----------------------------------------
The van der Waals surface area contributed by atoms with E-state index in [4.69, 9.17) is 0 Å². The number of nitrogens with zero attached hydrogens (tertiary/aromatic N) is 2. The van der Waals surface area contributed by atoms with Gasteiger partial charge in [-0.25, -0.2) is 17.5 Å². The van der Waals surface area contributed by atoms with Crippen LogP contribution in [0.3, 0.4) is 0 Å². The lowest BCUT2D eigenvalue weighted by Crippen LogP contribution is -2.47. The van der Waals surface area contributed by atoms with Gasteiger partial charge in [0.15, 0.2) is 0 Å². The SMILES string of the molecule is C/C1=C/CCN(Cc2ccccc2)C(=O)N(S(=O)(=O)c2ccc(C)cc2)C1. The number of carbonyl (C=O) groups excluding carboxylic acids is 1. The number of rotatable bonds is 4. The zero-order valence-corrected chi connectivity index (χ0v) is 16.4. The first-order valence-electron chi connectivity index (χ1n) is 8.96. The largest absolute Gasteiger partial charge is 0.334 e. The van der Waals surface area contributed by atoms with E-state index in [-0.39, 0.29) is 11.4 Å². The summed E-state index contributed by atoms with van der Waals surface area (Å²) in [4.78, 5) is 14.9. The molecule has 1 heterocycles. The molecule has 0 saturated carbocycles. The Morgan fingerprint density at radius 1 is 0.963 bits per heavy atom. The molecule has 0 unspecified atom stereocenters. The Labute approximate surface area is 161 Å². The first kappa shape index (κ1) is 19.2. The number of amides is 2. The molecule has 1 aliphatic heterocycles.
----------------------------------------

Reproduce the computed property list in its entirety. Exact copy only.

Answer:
The van der Waals surface area contributed by atoms with E-state index in [4.69, 9.17) is 0 Å². The number of nitrogens with zero attached hydrogens (tertiary/aromatic N) is 2. The van der Waals surface area contributed by atoms with Gasteiger partial charge in [-0.25, -0.2) is 17.5 Å². The van der Waals surface area contributed by atoms with Crippen LogP contribution in [0.3, 0.4) is 0 Å². The lowest BCUT2D eigenvalue weighted by Crippen LogP contribution is -2.47. The van der Waals surface area contributed by atoms with Gasteiger partial charge in [0.15, 0.2) is 0 Å². The SMILES string of the molecule is C/C1=C/CCN(Cc2ccccc2)C(=O)N(S(=O)(=O)c2ccc(C)cc2)C1. The number of carbonyl (C=O) groups excluding carboxylic acids is 1. The number of rotatable bonds is 4. The zero-order valence-corrected chi connectivity index (χ0v) is 16.4. The first-order valence-electron chi connectivity index (χ1n) is 8.96. The largest absolute Gasteiger partial charge is 0.334 e. The van der Waals surface area contributed by atoms with E-state index in [-0.39, 0.29) is 11.4 Å². The summed E-state index contributed by atoms with van der Waals surface area (Å²) in [4.78, 5) is 14.9. The molecule has 1 heterocycles. The molecule has 0 saturated carbocycles. The Morgan fingerprint density at radius 1 is 0.963 bits per heavy atom. The molecule has 0 unspecified atom stereocenters. The Labute approximate surface area is 161 Å². The first kappa shape index (κ1) is 19.2. The number of amides is 2. The molecule has 1 aliphatic heterocycles.